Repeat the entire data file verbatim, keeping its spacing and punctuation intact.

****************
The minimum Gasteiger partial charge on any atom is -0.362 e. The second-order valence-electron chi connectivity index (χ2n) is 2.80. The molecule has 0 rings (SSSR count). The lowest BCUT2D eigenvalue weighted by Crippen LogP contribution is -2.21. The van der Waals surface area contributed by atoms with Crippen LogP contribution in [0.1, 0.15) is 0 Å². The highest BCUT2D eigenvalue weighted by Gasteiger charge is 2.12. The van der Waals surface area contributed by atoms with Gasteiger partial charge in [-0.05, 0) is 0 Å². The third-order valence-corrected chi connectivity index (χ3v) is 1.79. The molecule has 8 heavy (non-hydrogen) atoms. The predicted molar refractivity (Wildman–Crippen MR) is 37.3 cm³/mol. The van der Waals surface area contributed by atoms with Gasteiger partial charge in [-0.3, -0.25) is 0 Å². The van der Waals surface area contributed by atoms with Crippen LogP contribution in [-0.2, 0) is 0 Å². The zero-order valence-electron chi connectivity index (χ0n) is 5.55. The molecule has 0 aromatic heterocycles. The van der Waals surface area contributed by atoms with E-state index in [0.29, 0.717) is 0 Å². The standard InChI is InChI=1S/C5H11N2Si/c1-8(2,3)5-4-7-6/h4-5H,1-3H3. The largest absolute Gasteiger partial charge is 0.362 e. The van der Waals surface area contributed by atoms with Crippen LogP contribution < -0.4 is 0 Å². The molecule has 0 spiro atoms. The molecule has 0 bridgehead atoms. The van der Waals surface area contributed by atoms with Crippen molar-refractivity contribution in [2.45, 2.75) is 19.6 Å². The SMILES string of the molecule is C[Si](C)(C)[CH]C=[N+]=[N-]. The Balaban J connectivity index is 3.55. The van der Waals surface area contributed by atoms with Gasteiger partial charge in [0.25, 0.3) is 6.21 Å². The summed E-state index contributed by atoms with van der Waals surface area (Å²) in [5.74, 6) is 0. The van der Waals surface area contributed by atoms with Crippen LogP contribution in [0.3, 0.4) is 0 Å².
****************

The minimum Gasteiger partial charge on any atom is -0.362 e. The second-order valence-electron chi connectivity index (χ2n) is 2.80. The molecule has 0 rings (SSSR count). The lowest BCUT2D eigenvalue weighted by Crippen LogP contribution is -2.21. The van der Waals surface area contributed by atoms with Crippen LogP contribution in [0.1, 0.15) is 0 Å². The highest BCUT2D eigenvalue weighted by Gasteiger charge is 2.12. The van der Waals surface area contributed by atoms with Gasteiger partial charge in [-0.05, 0) is 0 Å². The third-order valence-corrected chi connectivity index (χ3v) is 1.79. The molecule has 8 heavy (non-hydrogen) atoms. The predicted molar refractivity (Wildman–Crippen MR) is 37.3 cm³/mol. The van der Waals surface area contributed by atoms with Gasteiger partial charge in [-0.3, -0.25) is 0 Å². The van der Waals surface area contributed by atoms with Crippen LogP contribution in [-0.2, 0) is 0 Å². The zero-order valence-electron chi connectivity index (χ0n) is 5.55. The molecule has 0 aromatic heterocycles. The van der Waals surface area contributed by atoms with E-state index in [0.29, 0.717) is 0 Å². The standard InChI is InChI=1S/C5H11N2Si/c1-8(2,3)5-4-7-6/h4-5H,1-3H3. The largest absolute Gasteiger partial charge is 0.362 e. The van der Waals surface area contributed by atoms with Crippen LogP contribution < -0.4 is 0 Å². The molecule has 0 spiro atoms. The molecule has 0 bridgehead atoms. The van der Waals surface area contributed by atoms with Crippen molar-refractivity contribution in [2.45, 2.75) is 19.6 Å². The SMILES string of the molecule is C[Si](C)(C)[CH]C=[N+]=[N-]. The Balaban J connectivity index is 3.55. The van der Waals surface area contributed by atoms with Gasteiger partial charge in [0.25, 0.3) is 6.21 Å². The summed E-state index contributed by atoms with van der Waals surface area (Å²) in [5.74, 6) is 0. The van der Waals surface area contributed by atoms with Crippen LogP contribution in [0.3, 0.4) is 0 Å².